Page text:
Moving to the vicinity of the infamous Horseshoe, I came across a startling sight; the 5900 block of Ashland has pretty much ceased to exist in a literal and figurative sense. All of the buildings have been demolished; the City of St. Louis has basically raised a flag of surrender and said it has given up. Do I have a better idea? Well, I’m forced to pay taxes to St. Louis or they seize my house, and its leaders are constantly claiming that the City “is coming back,” but how would they explain the 5900 block of Ashland? I pay taxes so the government can come up with solutions, supposedly. Ripe for redevelopment? Yeah, right. If the government has no solutions, then I want my tax money back.

The rest of Wells-Goodfellow is not looking very good, either.

Demolishing our way out of this problem will leave us with a prairie dotted with trees.

Then on July 20th, the billionaire and the multi-millionaire showed up, glowing like messianic saviors to save the poor African Americans of Wells-Goodfellow by spending the equivalent of pocket change for the rest of us.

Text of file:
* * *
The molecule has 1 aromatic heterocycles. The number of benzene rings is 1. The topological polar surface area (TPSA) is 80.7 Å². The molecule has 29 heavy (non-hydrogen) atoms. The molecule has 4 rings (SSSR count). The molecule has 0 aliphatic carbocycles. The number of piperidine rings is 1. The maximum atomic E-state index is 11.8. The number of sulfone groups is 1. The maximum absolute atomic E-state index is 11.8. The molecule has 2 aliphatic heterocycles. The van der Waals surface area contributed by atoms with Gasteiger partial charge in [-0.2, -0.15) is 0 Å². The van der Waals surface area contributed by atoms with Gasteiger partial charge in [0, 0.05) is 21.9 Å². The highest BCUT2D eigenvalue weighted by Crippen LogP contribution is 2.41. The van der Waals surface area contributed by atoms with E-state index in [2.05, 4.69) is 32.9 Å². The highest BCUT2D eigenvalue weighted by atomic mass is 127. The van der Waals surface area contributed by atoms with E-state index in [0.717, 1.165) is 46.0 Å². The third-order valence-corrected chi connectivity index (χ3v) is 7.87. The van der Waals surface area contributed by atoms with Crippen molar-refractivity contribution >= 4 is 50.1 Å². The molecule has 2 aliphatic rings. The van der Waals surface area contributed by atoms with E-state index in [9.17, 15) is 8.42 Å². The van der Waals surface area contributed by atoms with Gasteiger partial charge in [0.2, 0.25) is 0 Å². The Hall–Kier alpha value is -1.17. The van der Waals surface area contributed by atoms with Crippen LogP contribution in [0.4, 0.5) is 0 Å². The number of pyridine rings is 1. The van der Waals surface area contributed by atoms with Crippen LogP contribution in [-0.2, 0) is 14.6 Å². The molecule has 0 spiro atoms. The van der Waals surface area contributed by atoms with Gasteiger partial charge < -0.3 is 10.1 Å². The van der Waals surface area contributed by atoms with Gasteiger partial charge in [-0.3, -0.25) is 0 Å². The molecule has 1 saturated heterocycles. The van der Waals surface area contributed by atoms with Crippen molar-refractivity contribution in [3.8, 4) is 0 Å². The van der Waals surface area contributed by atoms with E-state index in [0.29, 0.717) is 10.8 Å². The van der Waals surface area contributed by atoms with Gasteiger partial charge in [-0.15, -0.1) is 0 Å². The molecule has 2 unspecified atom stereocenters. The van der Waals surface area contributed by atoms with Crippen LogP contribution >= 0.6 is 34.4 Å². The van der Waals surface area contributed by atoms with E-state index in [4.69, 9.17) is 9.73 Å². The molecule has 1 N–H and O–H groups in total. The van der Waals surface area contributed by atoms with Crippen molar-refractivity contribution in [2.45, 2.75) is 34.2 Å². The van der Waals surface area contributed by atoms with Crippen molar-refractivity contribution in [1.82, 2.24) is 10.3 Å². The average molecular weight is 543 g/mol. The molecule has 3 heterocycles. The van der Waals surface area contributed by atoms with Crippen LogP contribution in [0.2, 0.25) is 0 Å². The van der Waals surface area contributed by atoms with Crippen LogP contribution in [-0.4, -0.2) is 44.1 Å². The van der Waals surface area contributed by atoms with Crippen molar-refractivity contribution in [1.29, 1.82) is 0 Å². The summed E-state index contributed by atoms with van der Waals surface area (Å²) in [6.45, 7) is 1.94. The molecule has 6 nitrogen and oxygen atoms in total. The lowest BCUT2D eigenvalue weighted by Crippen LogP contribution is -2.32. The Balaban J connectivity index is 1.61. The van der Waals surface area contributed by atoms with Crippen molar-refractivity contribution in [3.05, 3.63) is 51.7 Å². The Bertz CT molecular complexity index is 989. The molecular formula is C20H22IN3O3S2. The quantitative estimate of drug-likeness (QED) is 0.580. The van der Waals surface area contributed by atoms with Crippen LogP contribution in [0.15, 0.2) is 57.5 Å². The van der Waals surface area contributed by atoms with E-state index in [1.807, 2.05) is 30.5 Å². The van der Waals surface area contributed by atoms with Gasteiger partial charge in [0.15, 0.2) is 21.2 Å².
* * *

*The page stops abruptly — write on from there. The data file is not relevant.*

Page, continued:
One positive thing I can say is that they hired local minority-owned demolition companies to carry out the razing of buildings. I wish we were hiring local firms to build new construction. Mark my words: nothing will be built on this land anytime soon.

I was able to figure out one building, which was not in any in danger of collapse and looked properly secured but was destroyed anyway. I featured it in this post from March of 2017. It was not in bad shape. I think this might be its ruins in the picture below. The rest of the houses were in terrible shape and were probably a winter away from collapsing into a pile of rubble anyway. I do not oppose their demolition.

There are plenty more where those came from.

If the billionaire actually cared about his hometown, he would invest one billion dollars into St. Louis, which would be nothing for him. That’s what made St. Louis strong in the Nineteenth Century: people willing to drop huge amounts of their own money into something they believed in. Or here’s another possibility; the majority of the murders of children this year remain unsolved. Maybe he could offer a $1,000,000 reward for information leading to the arrest of each of those children’s murderers. I was told by a lieutenant that most murderers get sold out by their friends, and for far less money. So how about it?